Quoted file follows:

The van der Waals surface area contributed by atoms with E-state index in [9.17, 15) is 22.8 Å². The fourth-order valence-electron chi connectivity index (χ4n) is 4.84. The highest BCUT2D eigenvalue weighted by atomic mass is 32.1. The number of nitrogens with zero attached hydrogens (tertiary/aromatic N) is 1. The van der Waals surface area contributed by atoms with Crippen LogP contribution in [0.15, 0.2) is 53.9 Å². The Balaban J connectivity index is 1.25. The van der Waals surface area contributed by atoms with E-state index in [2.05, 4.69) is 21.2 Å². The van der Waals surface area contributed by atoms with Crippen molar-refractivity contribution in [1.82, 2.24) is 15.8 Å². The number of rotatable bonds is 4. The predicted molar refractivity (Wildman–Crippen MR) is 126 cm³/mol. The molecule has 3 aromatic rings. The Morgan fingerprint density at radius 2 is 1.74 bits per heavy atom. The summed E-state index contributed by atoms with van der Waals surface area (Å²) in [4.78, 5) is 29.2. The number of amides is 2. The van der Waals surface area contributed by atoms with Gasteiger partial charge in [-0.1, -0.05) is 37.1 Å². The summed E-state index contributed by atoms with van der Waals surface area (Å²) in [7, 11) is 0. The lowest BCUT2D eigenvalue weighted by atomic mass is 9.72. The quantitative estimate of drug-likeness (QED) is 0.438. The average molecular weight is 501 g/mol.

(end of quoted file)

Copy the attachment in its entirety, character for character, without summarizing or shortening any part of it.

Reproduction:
The van der Waals surface area contributed by atoms with E-state index in [9.17, 15) is 22.8 Å². The fourth-order valence-electron chi connectivity index (χ4n) is 4.84. The highest BCUT2D eigenvalue weighted by atomic mass is 32.1. The number of nitrogens with zero attached hydrogens (tertiary/aromatic N) is 1. The van der Waals surface area contributed by atoms with Crippen LogP contribution in [0.15, 0.2) is 53.9 Å². The Balaban J connectivity index is 1.25. The van der Waals surface area contributed by atoms with E-state index in [2.05, 4.69) is 21.2 Å². The van der Waals surface area contributed by atoms with Crippen molar-refractivity contribution in [1.82, 2.24) is 15.8 Å². The number of rotatable bonds is 4. The predicted molar refractivity (Wildman–Crippen MR) is 126 cm³/mol. The molecule has 3 aromatic rings. The Morgan fingerprint density at radius 2 is 1.74 bits per heavy atom. The summed E-state index contributed by atoms with van der Waals surface area (Å²) in [4.78, 5) is 29.2. The number of amides is 2. The van der Waals surface area contributed by atoms with Gasteiger partial charge in [-0.1, -0.05) is 37.1 Å². The summed E-state index contributed by atoms with van der Waals surface area (Å²) in [7, 11) is 0. The lowest BCUT2D eigenvalue weighted by atomic mass is 9.72. The quantitative estimate of drug-likeness (QED) is 0.438. The average molecular weight is 501 g/mol.